So the cost of that dozen eggs may be twice what they sell for at the store, but it’s real chickens raised on real ground, fed real chicken feed shipped over a reasonably short distance, along with some water, sunshine, and labor. Same with those tomatoes, or turnips, or grass-fed beef.
So if those are real prices, that means perhaps the mega-mart goods are under-priced. But how so? Grocery stores are pretty low profit margin operations (they make their money on volume), but surely they’re not selling food for half its cost.
Of course, “economies of scale” (meaning it’s usually more efficient to make, say 1,000 widgets in one place than it is to have 10 widget factories making 100 each) could certainly be a factor, but how are the Big Food boys so ungodly efficient that they can ship eggs 500 miles, or move fruit up from South America, and still undersell a family farm that lives in the same zip code by 50%?
Perhaps there’s some bad information? Let us count the ways.
Let’s start with outright subsidies.
Under the (proposed 2012) five year Farm Bill, our government will again tax or borrow $100 billion a year from somewhere and inject it into the food system. How’s that for bad information?
About $20 billion of that goes to things like commodities support. Said commodities consist 90% of corn, soybeans, wheat, cotton, and rice. These billions are spent to keep prices stable, meaning “up.” Okay, nerds, follow along:
By guaranteeing a minimum price level and income, we’ve now manipulated the profit and risk information farmers evaluate when making planting decisions, driving production away from other types of crops (green veggies, pastured operations, etc) and into the subsidized and insured (mostly grain) crops. That means supply is higher that it would’ve been otherwise, which reduces the market price. So, spending money to keep the prices ends up reducing the price. Hello, Cheerios.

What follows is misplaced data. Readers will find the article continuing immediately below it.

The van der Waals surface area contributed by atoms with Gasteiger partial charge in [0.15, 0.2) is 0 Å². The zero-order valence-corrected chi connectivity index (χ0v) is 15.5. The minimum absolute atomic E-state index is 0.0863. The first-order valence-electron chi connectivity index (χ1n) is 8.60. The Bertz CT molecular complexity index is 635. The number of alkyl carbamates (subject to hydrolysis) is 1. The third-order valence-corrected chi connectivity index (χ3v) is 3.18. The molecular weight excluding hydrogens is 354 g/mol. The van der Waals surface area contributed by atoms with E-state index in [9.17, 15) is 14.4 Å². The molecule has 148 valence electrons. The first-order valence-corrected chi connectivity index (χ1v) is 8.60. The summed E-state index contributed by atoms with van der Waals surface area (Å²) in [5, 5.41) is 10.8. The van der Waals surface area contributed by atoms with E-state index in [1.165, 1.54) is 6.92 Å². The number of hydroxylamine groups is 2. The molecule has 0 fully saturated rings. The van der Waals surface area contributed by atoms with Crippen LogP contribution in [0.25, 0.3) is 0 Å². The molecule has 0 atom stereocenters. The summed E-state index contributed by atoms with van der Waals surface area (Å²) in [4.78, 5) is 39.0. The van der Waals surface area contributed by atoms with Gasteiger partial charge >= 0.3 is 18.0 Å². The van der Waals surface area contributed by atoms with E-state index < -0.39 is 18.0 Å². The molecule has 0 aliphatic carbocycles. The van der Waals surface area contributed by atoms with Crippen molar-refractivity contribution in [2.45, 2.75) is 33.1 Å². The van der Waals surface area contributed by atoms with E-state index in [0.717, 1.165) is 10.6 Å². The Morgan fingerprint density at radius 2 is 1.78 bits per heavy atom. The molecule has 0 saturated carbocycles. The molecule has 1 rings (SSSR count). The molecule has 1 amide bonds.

[The government sometimes buys up these excess commodities to boost the price back up. Can’t give it out here, though, because that would just be silly, so we magnanimously bundle it up as foreign aid and ship it to other countries, where free food tends to wipe out any indigenous agricultural markets and make them dependent on handouts and just a wee bit resentful. Ingrates. (In case there’s an extra credit question on the quiz, kids, that would be a good example of the “Law of Unintended Consequences.”)]
Meanwhile, back in the States, the fact that there’s not enough farm state votes in Congress, means that in order to pass a Farm Bill to spend $20 billion to boost food prices, you’ll have to include another $80 billion for food stamps to help the “po folk” buy the food the urban politicians are voting to help jack the price up on.